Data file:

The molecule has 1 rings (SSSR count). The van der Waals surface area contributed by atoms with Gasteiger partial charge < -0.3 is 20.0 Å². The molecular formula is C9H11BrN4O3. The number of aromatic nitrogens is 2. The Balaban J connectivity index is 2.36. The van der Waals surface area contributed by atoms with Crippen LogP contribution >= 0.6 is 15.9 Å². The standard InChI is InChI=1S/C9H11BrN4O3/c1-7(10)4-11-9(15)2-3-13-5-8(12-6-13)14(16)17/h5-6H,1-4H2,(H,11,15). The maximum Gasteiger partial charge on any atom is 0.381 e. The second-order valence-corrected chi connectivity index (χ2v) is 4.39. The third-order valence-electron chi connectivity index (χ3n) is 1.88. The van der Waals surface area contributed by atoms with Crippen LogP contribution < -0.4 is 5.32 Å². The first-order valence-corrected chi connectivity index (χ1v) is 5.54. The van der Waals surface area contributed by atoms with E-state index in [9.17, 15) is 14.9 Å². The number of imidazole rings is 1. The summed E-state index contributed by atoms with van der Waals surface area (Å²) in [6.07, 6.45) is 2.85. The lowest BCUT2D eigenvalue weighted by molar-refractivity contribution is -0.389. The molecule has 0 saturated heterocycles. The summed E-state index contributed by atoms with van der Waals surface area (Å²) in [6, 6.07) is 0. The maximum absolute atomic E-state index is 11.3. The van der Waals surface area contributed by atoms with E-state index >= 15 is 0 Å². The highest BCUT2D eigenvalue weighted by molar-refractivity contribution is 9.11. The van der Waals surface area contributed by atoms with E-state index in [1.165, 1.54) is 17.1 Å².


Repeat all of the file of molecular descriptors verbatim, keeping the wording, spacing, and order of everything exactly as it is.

The molecule has 1 rings (SSSR count). The van der Waals surface area contributed by atoms with Gasteiger partial charge < -0.3 is 20.0 Å². The molecular formula is C9H11BrN4O3. The number of aromatic nitrogens is 2. The Balaban J connectivity index is 2.36. The van der Waals surface area contributed by atoms with Crippen LogP contribution >= 0.6 is 15.9 Å². The standard InChI is InChI=1S/C9H11BrN4O3/c1-7(10)4-11-9(15)2-3-13-5-8(12-6-13)14(16)17/h5-6H,1-4H2,(H,11,15). The maximum Gasteiger partial charge on any atom is 0.381 e. The second-order valence-corrected chi connectivity index (χ2v) is 4.39. The third-order valence-electron chi connectivity index (χ3n) is 1.88. The van der Waals surface area contributed by atoms with Crippen LogP contribution < -0.4 is 5.32 Å². The first-order valence-corrected chi connectivity index (χ1v) is 5.54. The van der Waals surface area contributed by atoms with E-state index in [9.17, 15) is 14.9 Å². The number of imidazole rings is 1. The summed E-state index contributed by atoms with van der Waals surface area (Å²) in [6.07, 6.45) is 2.85. The lowest BCUT2D eigenvalue weighted by molar-refractivity contribution is -0.389. The molecule has 0 saturated heterocycles. The summed E-state index contributed by atoms with van der Waals surface area (Å²) in [6, 6.07) is 0. The maximum absolute atomic E-state index is 11.3. The van der Waals surface area contributed by atoms with E-state index >= 15 is 0 Å². The highest BCUT2D eigenvalue weighted by molar-refractivity contribution is 9.11. The van der Waals surface area contributed by atoms with E-state index in [1.165, 1.54) is 17.1 Å².